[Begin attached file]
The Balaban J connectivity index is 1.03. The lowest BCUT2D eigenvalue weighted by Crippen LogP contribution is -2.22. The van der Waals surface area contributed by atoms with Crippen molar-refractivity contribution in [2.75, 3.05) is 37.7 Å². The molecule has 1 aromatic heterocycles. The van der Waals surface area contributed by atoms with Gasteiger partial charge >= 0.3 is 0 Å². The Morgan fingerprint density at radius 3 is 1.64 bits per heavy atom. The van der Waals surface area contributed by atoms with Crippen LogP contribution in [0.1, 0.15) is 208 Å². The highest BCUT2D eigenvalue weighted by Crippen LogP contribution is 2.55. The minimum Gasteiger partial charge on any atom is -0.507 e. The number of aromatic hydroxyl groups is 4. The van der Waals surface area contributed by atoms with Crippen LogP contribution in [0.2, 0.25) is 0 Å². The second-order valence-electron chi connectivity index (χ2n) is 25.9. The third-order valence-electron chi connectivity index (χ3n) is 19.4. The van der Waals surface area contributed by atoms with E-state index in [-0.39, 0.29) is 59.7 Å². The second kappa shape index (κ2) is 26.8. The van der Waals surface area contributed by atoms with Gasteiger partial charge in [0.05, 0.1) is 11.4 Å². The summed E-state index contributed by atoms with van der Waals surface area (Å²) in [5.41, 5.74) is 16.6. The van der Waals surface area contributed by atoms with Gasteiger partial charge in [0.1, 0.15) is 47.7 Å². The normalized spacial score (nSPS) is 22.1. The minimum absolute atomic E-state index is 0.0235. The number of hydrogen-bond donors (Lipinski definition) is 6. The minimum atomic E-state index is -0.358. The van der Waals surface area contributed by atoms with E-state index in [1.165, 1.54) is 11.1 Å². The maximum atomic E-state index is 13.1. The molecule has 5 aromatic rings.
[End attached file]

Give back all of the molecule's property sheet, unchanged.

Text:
The Balaban J connectivity index is 1.03. The lowest BCUT2D eigenvalue weighted by Crippen LogP contribution is -2.22. The van der Waals surface area contributed by atoms with Crippen molar-refractivity contribution in [2.75, 3.05) is 37.7 Å². The molecule has 1 aromatic heterocycles. The van der Waals surface area contributed by atoms with Gasteiger partial charge >= 0.3 is 0 Å². The Morgan fingerprint density at radius 3 is 1.64 bits per heavy atom. The van der Waals surface area contributed by atoms with Crippen LogP contribution in [0.1, 0.15) is 208 Å². The highest BCUT2D eigenvalue weighted by Crippen LogP contribution is 2.55. The minimum Gasteiger partial charge on any atom is -0.507 e. The number of aromatic hydroxyl groups is 4. The van der Waals surface area contributed by atoms with Crippen LogP contribution in [0.2, 0.25) is 0 Å². The second-order valence-electron chi connectivity index (χ2n) is 25.9. The third-order valence-electron chi connectivity index (χ3n) is 19.4. The van der Waals surface area contributed by atoms with E-state index in [-0.39, 0.29) is 59.7 Å². The second kappa shape index (κ2) is 26.8. The van der Waals surface area contributed by atoms with Gasteiger partial charge in [0.05, 0.1) is 11.4 Å². The summed E-state index contributed by atoms with van der Waals surface area (Å²) in [5.41, 5.74) is 16.6. The van der Waals surface area contributed by atoms with Gasteiger partial charge in [0.1, 0.15) is 47.7 Å². The normalized spacial score (nSPS) is 22.1. The minimum absolute atomic E-state index is 0.0235. The number of hydrogen-bond donors (Lipinski definition) is 6. The minimum atomic E-state index is -0.358. The van der Waals surface area contributed by atoms with E-state index in [1.165, 1.54) is 11.1 Å². The maximum atomic E-state index is 13.1. The molecule has 5 aromatic rings.